Cambridgeshire County Council carbon footprints summary -County Council Carbon emissions – the significant reduction is largely due to the pandemic.   The new light green Land use emissions are not a new source of emissions but this is the first year they have been included in the report.  
Mere Way – HI Parish Council, OP Community Council and HI Hub journalist Liz Hill, have all been working on this.  Currently the plans are relatively developed although not finalised. Urban and Civic the town planners for Waterbeach new town are responsible for delivering this scheme and the County Council will be adopting the route when complete. The route is not planned to be lit apparently on the County Council’s request, the Road Safety team are in careful negotiation in regards to the Butt Lane crossing and until I raised the question no consideration at all seems to have been given to the junction where Mere Way joins the busway.   I need to establish what is going on and will report back.  
Investment of £105,000 to boost biodiversity in Cambridgeshire.  I can’t lay claim to much but I played a role in this.  Meeting with the Green Spaces officer was one of the first things I did after being elected.   There wasn’t enough money for the duties they already had so my ideas stood no chance of being considered. I raised the urgent need for greater investments in green spaces with the council leader early last summer and increased funding for the nature reserves was agreed in time for work to start during the crucial winter period. I also raised the issue of funding for the biodiversity strategy and £105,000 will be spent on getting the expertise needed to produce the biodiversity strategy which is the first step towards doubling biodiversity by 2040. It certainly wasn’t just me but I got things moving early.  
Solar Together Cambridgeshire  The popular group buying solar panel, batteries and iboost scheme  that started last year has re-opened, this offers solar panels and batteries at a reduced (group buy) cost.   Organised by the council Solar Together Cambridgeshire ( helps Cambridgeshire’s homeowners feel confident that they are paying the right price for a high-quality installation from pre-approved installers.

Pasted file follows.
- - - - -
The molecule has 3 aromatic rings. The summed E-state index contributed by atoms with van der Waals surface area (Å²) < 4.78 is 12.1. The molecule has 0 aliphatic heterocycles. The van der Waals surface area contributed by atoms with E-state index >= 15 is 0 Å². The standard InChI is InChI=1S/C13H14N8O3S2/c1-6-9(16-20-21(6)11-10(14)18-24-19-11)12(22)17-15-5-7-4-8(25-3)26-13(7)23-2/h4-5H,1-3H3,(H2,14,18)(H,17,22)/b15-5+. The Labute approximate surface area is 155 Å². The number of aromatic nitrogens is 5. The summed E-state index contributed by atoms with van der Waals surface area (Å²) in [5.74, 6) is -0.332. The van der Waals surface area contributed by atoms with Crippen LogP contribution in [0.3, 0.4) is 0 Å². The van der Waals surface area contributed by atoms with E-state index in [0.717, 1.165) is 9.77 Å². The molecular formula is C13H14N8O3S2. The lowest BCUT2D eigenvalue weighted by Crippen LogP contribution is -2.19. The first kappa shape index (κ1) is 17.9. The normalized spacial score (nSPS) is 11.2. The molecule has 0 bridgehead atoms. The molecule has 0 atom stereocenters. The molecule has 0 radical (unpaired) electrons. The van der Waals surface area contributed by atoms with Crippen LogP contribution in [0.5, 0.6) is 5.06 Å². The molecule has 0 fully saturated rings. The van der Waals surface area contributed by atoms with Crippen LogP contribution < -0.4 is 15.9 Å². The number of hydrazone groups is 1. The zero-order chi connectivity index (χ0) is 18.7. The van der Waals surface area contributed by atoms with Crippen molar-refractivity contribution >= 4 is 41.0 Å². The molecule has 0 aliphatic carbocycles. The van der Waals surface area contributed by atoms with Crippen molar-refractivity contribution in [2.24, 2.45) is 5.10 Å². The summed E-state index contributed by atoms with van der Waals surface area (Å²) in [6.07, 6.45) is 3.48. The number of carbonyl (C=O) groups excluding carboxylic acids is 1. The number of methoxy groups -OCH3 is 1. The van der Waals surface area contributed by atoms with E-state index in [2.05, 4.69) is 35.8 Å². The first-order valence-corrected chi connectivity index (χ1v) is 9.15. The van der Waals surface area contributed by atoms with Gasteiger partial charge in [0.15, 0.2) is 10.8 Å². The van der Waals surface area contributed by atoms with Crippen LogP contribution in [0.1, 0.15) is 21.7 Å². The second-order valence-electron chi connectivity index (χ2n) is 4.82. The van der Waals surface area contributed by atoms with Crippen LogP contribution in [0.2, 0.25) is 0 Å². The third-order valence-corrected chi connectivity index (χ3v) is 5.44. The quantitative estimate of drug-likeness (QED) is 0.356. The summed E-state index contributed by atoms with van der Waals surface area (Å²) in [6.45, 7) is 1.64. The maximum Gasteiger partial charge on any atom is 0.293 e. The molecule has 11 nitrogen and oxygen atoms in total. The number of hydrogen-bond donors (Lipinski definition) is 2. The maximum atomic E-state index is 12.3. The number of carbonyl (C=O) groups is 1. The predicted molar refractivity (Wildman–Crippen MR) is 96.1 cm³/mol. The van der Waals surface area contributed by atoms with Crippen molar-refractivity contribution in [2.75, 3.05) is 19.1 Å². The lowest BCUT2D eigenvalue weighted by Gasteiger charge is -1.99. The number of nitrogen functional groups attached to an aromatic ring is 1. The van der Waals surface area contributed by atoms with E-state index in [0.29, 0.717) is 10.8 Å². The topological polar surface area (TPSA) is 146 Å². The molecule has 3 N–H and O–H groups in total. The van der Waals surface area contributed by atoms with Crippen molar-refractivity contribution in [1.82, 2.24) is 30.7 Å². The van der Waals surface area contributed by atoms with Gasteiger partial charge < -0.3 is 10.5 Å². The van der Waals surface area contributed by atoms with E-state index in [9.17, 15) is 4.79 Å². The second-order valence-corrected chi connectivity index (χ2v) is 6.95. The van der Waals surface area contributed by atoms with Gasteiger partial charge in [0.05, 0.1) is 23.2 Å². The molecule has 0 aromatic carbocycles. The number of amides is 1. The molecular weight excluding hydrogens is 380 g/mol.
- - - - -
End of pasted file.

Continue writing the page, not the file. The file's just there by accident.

Cambridgeshire’s Climate Strategy the action plan setting out how and by when the council and the whole of Cambridgeshire will reach net zero has been approved.
There is a new ambition for Cambridgeshire to reach net zero emissions by 2045. (5 years earlier than the previous strategy)
An organisational target for the county council to reach Net Zero by 2030.
The need for the council and others to engage, support and collaborate with communities, partners and businesses to make positive changes themselves.

The strategy commits the council to focusing its efforts in three key areas reducing carbon emissions adapting the county to the impacts of climate change (flood, drought, severe weather strategies etc), and increasing nature and biodiversity. Equally as important a theme which runs through the strategy is that the county will only reach net zero by working together and the county council wants to hear your thoughts on the climate emergency.  What are your ideas?  What have you done?  What projects could do with some help?  The County Council really wants to hear your ideas. Please email
Human library climate change event – the libraries service is teaming up with Cambridge Carbon Footprint to offer an event with a difference where you borrow a person, rather than a book.
The Human Library event on Saturday 26 March at Cambridge Central Library is free to all you will have the opportunity to have a 1:1 with a huge range of sustainability experts and have a conversation focused on their particular interests.
Key areas of expertise by the human ‘books’ include green parenting, woodland and community development, air source heat pumps, sustainable baking and how to use your local public library as a focal point for sustainability, as well as a whole range of other environmental issues.
Organised by local resident Nicole Barton and Dan Mace will be one of the human books. Find out more about Cambridge Carbon Footprint and the Human Library, and book your place at  
  Meetings attended Local Highways Improvement Panel for South Cambs, day 2 Full Council Busway site visit at Orchard Park Mere Way consultation Waterbeach – Cambridge workshop event